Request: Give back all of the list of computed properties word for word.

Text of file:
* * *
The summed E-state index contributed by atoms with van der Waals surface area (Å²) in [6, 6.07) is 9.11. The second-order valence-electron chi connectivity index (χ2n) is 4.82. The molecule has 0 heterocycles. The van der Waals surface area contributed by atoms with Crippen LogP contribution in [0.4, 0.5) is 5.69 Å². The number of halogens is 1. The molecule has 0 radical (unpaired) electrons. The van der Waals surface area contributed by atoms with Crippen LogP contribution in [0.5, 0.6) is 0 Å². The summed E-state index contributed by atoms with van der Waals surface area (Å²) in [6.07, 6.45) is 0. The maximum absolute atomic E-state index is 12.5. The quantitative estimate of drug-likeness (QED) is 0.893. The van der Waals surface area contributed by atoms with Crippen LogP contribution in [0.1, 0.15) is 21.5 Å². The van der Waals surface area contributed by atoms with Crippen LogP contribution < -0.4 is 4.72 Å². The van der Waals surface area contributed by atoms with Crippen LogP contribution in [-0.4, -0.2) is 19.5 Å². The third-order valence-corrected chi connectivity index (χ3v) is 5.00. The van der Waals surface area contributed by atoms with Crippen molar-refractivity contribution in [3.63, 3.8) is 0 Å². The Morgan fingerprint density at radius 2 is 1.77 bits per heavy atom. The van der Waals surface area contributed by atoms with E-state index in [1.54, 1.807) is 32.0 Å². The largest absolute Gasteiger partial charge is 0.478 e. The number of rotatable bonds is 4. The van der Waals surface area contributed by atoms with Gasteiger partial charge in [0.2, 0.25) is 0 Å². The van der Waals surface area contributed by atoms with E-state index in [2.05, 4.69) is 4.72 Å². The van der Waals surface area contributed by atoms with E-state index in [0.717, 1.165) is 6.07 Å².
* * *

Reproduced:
The summed E-state index contributed by atoms with van der Waals surface area (Å²) in [6, 6.07) is 9.11. The second-order valence-electron chi connectivity index (χ2n) is 4.82. The molecule has 0 heterocycles. The van der Waals surface area contributed by atoms with Crippen LogP contribution in [0.4, 0.5) is 5.69 Å². The number of halogens is 1. The molecule has 0 radical (unpaired) electrons. The van der Waals surface area contributed by atoms with Crippen LogP contribution in [0.5, 0.6) is 0 Å². The summed E-state index contributed by atoms with van der Waals surface area (Å²) in [6.07, 6.45) is 0. The maximum absolute atomic E-state index is 12.5. The quantitative estimate of drug-likeness (QED) is 0.893. The van der Waals surface area contributed by atoms with Crippen LogP contribution in [0.1, 0.15) is 21.5 Å². The van der Waals surface area contributed by atoms with Crippen LogP contribution < -0.4 is 4.72 Å². The van der Waals surface area contributed by atoms with Crippen LogP contribution in [-0.4, -0.2) is 19.5 Å². The third-order valence-corrected chi connectivity index (χ3v) is 5.00. The van der Waals surface area contributed by atoms with Crippen molar-refractivity contribution in [3.63, 3.8) is 0 Å². The Morgan fingerprint density at radius 2 is 1.77 bits per heavy atom. The van der Waals surface area contributed by atoms with E-state index in [1.54, 1.807) is 32.0 Å². The largest absolute Gasteiger partial charge is 0.478 e. The number of rotatable bonds is 4. The van der Waals surface area contributed by atoms with Gasteiger partial charge in [0.2, 0.25) is 0 Å². The van der Waals surface area contributed by atoms with E-state index in [2.05, 4.69) is 4.72 Å². The van der Waals surface area contributed by atoms with E-state index in [0.717, 1.165) is 6.07 Å².